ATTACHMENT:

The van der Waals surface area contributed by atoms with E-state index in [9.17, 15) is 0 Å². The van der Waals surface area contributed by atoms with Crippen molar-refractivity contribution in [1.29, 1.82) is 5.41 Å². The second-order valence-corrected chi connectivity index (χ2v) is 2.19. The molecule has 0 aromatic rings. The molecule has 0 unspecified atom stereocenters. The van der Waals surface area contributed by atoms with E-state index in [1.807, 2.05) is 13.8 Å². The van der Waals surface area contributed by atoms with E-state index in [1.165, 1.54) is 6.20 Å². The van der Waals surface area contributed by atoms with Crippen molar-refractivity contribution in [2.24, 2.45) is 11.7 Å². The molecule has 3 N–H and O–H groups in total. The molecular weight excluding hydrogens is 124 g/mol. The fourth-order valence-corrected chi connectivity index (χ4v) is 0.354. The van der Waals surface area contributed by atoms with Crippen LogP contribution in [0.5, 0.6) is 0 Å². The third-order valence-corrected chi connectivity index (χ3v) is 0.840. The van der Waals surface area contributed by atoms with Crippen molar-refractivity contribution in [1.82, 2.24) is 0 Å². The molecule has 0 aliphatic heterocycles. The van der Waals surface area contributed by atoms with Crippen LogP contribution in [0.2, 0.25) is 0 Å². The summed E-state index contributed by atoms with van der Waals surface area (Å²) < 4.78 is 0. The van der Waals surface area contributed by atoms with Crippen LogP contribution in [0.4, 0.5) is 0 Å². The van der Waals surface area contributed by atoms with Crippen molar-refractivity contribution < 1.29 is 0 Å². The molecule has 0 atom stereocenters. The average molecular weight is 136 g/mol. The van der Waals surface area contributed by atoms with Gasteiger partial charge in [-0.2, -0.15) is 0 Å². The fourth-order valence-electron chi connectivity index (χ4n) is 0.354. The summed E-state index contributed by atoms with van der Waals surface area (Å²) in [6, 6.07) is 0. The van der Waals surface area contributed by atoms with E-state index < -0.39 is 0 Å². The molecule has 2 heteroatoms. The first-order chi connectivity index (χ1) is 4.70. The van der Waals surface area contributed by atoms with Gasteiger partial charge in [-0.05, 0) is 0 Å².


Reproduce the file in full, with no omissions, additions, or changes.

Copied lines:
The van der Waals surface area contributed by atoms with E-state index in [9.17, 15) is 0 Å². The van der Waals surface area contributed by atoms with Crippen molar-refractivity contribution in [1.29, 1.82) is 5.41 Å². The second-order valence-corrected chi connectivity index (χ2v) is 2.19. The molecule has 0 aromatic rings. The molecule has 0 unspecified atom stereocenters. The van der Waals surface area contributed by atoms with E-state index in [1.807, 2.05) is 13.8 Å². The van der Waals surface area contributed by atoms with E-state index in [1.165, 1.54) is 6.20 Å². The van der Waals surface area contributed by atoms with Crippen molar-refractivity contribution in [2.24, 2.45) is 11.7 Å². The molecule has 3 N–H and O–H groups in total. The molecular weight excluding hydrogens is 124 g/mol. The fourth-order valence-corrected chi connectivity index (χ4v) is 0.354. The van der Waals surface area contributed by atoms with Crippen LogP contribution in [0.5, 0.6) is 0 Å². The third-order valence-corrected chi connectivity index (χ3v) is 0.840. The van der Waals surface area contributed by atoms with Crippen molar-refractivity contribution in [1.82, 2.24) is 0 Å². The molecule has 0 aliphatic heterocycles. The van der Waals surface area contributed by atoms with Crippen LogP contribution in [0.2, 0.25) is 0 Å². The summed E-state index contributed by atoms with van der Waals surface area (Å²) < 4.78 is 0. The van der Waals surface area contributed by atoms with Crippen LogP contribution in [0.4, 0.5) is 0 Å². The van der Waals surface area contributed by atoms with Crippen molar-refractivity contribution < 1.29 is 0 Å². The molecule has 0 atom stereocenters. The average molecular weight is 136 g/mol. The van der Waals surface area contributed by atoms with Gasteiger partial charge in [-0.2, -0.15) is 0 Å². The fourth-order valence-electron chi connectivity index (χ4n) is 0.354. The summed E-state index contributed by atoms with van der Waals surface area (Å²) in [6, 6.07) is 0. The van der Waals surface area contributed by atoms with E-state index < -0.39 is 0 Å². The molecule has 2 heteroatoms. The first-order chi connectivity index (χ1) is 4.70. The van der Waals surface area contributed by atoms with Gasteiger partial charge in [-0.05, 0) is 0 Å².